Mr. Rogers and neighborliness have come up quite a bit recently. Typically, in the language of the Christian church, neighborliness equates simply to being courteous to others, and being just nosy enough to feel safe in your home with the people around you. Unlike Jesus’ parable of the Good Samaritan, ‘acting like a neighbor’ is not a revolutionary concept. Here in the Pacific Northwest, neighborliness is a tolerated virtue. We all know it’s good for us to be pleasant to the people we meet walking on the street, but anything beyond talk of the weather and doting over someone’s dog is intrusive. The funny thing is we often want to know those who live around us–and I do hear stories of breaking through–but to what extent? When my neighbor slips into some dire circumstances, what is my responsibility beyond listening over a fresh casserole?
I must confess to you that I make a terrible neighbor. I like to know my neighbors’ names, but I usually just recognize their dog. I don’t bake cookies for the new couple down the hall. In the elevator there’s just enough time for a smile and a sentence or two about the weather, or a furry friend. Unless the other person starts talking, sometimes I’ll barely say hello. I don’t even have a patio.
I hear many inspiring stories of people getting to know their neighbors, inviting them over for a bbq, helping them or asking for help. Those are all really great stories. For those of us who tend to be introverted, though, they place great value on the gift of starting a conversation, and can ultimately blanket us in feelings of guilt for not meeting such standards. Getting to know people in the shared spaces of our work, school or even church is challenging enough; to add another requirement can be debilitating. It also keeps the focus on individuals, and away from a church community, as a whole.
There is a difference between church-goers practicing the art of neighborliness, and a congregation functioning as a neighbor where it is. We tend to choose one over the other. One depends upon households. The other depends upon volunteers.
Who is my neighbor? The answer may begin with Stanley next door, but for me it reaches out to the man who sleeps in the doorway of the insurance business next door, and to the Real Change vendor at the grocery store around the corner. It includes the folks who attend church nearby and, when I am at church, it includes the restaurants in the basement or those who live in the apartments across the street. My church community desires to be a good neighbor to the young people who live on the Ave, like when we were an overflow location for the youth shelter. But then I wonder: am I going to build relationships with each and every individual I encounter in those spaces? Probably not. So then, what does it mean to be a neighbor?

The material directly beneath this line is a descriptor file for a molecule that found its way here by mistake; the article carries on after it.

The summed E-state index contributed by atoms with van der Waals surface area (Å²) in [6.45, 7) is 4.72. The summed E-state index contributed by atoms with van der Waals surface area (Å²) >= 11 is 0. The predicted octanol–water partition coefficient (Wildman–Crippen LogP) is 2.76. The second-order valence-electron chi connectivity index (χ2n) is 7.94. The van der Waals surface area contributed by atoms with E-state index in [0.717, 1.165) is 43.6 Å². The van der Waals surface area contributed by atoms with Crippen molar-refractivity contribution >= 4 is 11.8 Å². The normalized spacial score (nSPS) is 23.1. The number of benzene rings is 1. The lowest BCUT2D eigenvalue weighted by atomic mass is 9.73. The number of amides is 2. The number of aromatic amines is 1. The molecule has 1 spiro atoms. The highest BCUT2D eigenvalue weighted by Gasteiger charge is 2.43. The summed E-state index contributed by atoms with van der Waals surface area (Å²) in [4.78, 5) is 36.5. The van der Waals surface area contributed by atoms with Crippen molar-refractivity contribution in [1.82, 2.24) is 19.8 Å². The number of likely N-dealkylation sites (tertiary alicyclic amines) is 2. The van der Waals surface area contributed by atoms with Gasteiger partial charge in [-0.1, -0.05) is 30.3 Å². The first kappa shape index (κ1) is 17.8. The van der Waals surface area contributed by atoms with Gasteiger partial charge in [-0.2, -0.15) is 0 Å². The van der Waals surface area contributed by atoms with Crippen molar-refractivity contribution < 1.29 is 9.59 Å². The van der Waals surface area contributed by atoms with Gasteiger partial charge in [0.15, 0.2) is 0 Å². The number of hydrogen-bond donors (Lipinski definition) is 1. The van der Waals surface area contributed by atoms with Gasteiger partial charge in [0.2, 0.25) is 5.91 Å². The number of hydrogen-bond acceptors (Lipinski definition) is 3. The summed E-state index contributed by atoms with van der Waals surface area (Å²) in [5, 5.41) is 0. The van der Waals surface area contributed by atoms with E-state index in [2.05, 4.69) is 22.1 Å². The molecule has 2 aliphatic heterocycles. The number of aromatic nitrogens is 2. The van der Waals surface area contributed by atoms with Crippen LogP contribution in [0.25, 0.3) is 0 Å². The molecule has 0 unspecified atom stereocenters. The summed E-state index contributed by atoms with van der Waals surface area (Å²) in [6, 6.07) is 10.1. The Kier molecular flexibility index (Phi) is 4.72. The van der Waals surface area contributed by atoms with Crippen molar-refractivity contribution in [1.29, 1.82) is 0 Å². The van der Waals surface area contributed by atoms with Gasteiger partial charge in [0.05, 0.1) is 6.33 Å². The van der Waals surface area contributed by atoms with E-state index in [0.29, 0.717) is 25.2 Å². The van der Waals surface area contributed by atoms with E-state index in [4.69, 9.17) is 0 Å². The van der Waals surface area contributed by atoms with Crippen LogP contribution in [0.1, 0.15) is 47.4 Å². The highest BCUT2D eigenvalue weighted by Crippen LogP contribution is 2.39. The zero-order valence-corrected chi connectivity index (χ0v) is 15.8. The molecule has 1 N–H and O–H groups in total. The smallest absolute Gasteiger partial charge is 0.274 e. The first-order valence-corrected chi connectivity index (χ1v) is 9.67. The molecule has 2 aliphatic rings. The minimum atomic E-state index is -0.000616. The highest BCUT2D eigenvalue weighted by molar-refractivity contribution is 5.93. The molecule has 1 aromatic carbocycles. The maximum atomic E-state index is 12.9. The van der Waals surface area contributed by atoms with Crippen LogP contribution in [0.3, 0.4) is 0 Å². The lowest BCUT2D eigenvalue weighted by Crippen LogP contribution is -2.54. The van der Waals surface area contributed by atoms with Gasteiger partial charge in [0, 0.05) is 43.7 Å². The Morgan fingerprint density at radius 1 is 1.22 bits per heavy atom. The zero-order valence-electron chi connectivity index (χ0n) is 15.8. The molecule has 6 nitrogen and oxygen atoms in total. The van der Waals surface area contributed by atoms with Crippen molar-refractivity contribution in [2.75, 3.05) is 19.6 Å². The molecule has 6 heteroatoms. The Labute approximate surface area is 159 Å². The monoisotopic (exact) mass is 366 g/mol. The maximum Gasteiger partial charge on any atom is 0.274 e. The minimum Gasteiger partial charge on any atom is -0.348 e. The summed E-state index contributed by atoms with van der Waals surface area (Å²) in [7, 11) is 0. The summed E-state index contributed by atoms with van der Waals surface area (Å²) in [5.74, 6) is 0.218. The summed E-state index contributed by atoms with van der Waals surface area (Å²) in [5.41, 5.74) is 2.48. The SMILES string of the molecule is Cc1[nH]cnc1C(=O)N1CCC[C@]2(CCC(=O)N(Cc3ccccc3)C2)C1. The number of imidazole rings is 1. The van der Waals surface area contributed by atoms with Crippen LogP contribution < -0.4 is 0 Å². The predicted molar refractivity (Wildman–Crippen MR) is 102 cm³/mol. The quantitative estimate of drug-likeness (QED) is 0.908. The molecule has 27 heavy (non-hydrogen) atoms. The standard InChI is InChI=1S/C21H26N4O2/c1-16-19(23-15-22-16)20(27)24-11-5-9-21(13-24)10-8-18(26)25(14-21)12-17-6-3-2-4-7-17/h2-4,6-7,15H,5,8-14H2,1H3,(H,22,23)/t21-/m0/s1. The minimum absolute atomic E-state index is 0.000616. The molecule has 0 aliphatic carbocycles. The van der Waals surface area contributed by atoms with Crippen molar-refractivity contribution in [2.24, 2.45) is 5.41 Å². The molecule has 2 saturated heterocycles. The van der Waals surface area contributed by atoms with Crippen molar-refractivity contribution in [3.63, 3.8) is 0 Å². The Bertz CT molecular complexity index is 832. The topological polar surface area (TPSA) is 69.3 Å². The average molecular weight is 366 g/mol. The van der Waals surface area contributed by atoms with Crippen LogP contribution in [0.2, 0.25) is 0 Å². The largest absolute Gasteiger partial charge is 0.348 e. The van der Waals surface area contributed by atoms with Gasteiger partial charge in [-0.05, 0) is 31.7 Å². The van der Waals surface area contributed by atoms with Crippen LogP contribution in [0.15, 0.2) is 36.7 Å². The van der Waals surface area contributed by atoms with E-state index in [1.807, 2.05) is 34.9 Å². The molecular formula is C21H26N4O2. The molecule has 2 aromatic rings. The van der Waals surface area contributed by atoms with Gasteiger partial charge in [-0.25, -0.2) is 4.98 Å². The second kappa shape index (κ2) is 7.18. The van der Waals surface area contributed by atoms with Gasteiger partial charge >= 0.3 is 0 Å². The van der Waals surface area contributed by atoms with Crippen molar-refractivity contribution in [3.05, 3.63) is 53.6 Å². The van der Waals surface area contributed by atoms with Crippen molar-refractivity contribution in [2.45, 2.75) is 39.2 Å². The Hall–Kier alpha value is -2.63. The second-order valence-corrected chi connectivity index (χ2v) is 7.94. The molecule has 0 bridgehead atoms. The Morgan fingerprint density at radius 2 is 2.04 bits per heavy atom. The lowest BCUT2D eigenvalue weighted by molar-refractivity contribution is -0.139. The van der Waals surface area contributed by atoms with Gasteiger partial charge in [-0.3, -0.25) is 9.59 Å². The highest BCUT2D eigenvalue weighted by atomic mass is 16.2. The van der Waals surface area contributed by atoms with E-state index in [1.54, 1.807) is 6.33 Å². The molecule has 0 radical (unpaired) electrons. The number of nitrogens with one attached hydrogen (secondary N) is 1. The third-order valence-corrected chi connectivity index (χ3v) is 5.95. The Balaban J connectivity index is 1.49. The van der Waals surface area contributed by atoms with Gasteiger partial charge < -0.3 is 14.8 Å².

Reading the story of the Good Samaritan (Luke 10:25-37) I am struck by how inconvenient it is to love your neighbor. First of all, the man who was robbed was nowhere near his home, and it was the Samaritan who switched up his travel plans to get the man to a hotel. Secondly, it means crossing all kinds of boundaries. Those listening to this story from Jesus would have considered Samaritans to be religious enemies, so for a Samaritan to dare to touch a Jew of that time was offensive beyond belief. Here in Seattle, I am reminded of boundaries every time I take the light rail to the airport. It swings east through low income neighborhoods, past Latino Pentecostal churches, a Buddhist monastery, Ethiopian shops, and newly developed tract housing with small porches but plenty of parking. There is nothing in my daily routine that would bring me into contact with folks from these neighborhoods, yet they are certainly my neighbor if for no other reason than simply their otherness.
I have no good answers to any of the above questions, and Jesus’ parable is intended to upset us. What I suspect is that neighborliness has to do with seeing the other in front of us, always. Neighborliness has to do with keeping our eyes open, our routine flexible, and our hearts pliable. In any given moment we are both the one on the road who can offer help, and the one who needs help. There is also another reading of the Good Samaritan–one that positions Jesus himself as the one who shows mercy, who picks us up out of the ditch, takes us to a safe place of rest, anoints us with oil to bring healing, and covers our debts.
This is not a story to read lightly, nor should we seek to gather x number of principles for the next sermon. Instead, let us contemplate this merciful Jesus, and thus learn to love our neighbors.